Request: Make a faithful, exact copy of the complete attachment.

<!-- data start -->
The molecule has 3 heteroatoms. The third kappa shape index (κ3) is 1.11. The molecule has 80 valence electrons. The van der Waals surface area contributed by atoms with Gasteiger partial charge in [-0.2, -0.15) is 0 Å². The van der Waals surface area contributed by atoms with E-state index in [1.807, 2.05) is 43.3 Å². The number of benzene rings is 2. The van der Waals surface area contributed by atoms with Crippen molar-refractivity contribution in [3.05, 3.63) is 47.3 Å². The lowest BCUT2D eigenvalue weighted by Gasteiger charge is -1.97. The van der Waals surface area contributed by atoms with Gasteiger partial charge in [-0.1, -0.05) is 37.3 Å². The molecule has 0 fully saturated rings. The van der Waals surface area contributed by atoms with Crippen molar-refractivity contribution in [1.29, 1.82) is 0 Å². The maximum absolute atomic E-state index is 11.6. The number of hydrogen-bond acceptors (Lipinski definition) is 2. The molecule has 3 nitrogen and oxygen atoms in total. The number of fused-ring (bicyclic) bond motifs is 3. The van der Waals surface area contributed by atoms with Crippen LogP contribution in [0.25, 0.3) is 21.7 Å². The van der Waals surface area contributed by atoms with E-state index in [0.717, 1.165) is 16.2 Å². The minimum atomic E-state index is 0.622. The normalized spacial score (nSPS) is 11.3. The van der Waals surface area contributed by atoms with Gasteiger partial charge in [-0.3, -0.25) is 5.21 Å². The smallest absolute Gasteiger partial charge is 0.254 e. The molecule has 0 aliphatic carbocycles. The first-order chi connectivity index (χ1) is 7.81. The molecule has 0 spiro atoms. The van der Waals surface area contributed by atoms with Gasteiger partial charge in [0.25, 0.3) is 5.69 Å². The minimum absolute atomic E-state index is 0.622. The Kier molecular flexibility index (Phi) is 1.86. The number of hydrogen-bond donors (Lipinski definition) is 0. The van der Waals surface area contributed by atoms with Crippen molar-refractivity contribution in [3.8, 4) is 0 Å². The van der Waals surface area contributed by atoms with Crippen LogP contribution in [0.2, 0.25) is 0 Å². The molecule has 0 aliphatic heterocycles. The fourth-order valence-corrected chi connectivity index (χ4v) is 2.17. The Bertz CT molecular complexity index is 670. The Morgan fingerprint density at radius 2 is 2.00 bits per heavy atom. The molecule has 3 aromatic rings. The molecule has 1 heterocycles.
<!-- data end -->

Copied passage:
The molecule has 3 heteroatoms. The third kappa shape index (κ3) is 1.11. The molecule has 80 valence electrons. The van der Waals surface area contributed by atoms with Gasteiger partial charge in [-0.2, -0.15) is 0 Å². The van der Waals surface area contributed by atoms with E-state index in [1.807, 2.05) is 43.3 Å². The number of benzene rings is 2. The van der Waals surface area contributed by atoms with Crippen molar-refractivity contribution in [3.05, 3.63) is 47.3 Å². The lowest BCUT2D eigenvalue weighted by Gasteiger charge is -1.97. The van der Waals surface area contributed by atoms with Gasteiger partial charge in [-0.1, -0.05) is 37.3 Å². The molecule has 0 fully saturated rings. The van der Waals surface area contributed by atoms with Crippen molar-refractivity contribution in [1.29, 1.82) is 0 Å². The maximum absolute atomic E-state index is 11.6. The number of hydrogen-bond acceptors (Lipinski definition) is 2. The molecule has 3 nitrogen and oxygen atoms in total. The number of fused-ring (bicyclic) bond motifs is 3. The van der Waals surface area contributed by atoms with Crippen LogP contribution in [0.25, 0.3) is 21.7 Å². The van der Waals surface area contributed by atoms with E-state index in [0.717, 1.165) is 16.2 Å². The minimum atomic E-state index is 0.622. The normalized spacial score (nSPS) is 11.3. The van der Waals surface area contributed by atoms with Gasteiger partial charge in [-0.3, -0.25) is 5.21 Å². The smallest absolute Gasteiger partial charge is 0.254 e. The molecule has 0 aliphatic carbocycles. The first-order chi connectivity index (χ1) is 7.81. The molecule has 0 spiro atoms. The van der Waals surface area contributed by atoms with Gasteiger partial charge in [0.25, 0.3) is 5.69 Å². The minimum absolute atomic E-state index is 0.622. The Kier molecular flexibility index (Phi) is 1.86. The number of hydrogen-bond donors (Lipinski definition) is 0. The van der Waals surface area contributed by atoms with Crippen molar-refractivity contribution in [3.8, 4) is 0 Å². The van der Waals surface area contributed by atoms with Crippen LogP contribution in [0.2, 0.25) is 0 Å². The molecule has 0 aliphatic heterocycles. The fourth-order valence-corrected chi connectivity index (χ4v) is 2.17. The Bertz CT molecular complexity index is 670. The Morgan fingerprint density at radius 2 is 2.00 bits per heavy atom. The molecule has 3 aromatic rings. The molecule has 1 heterocycles.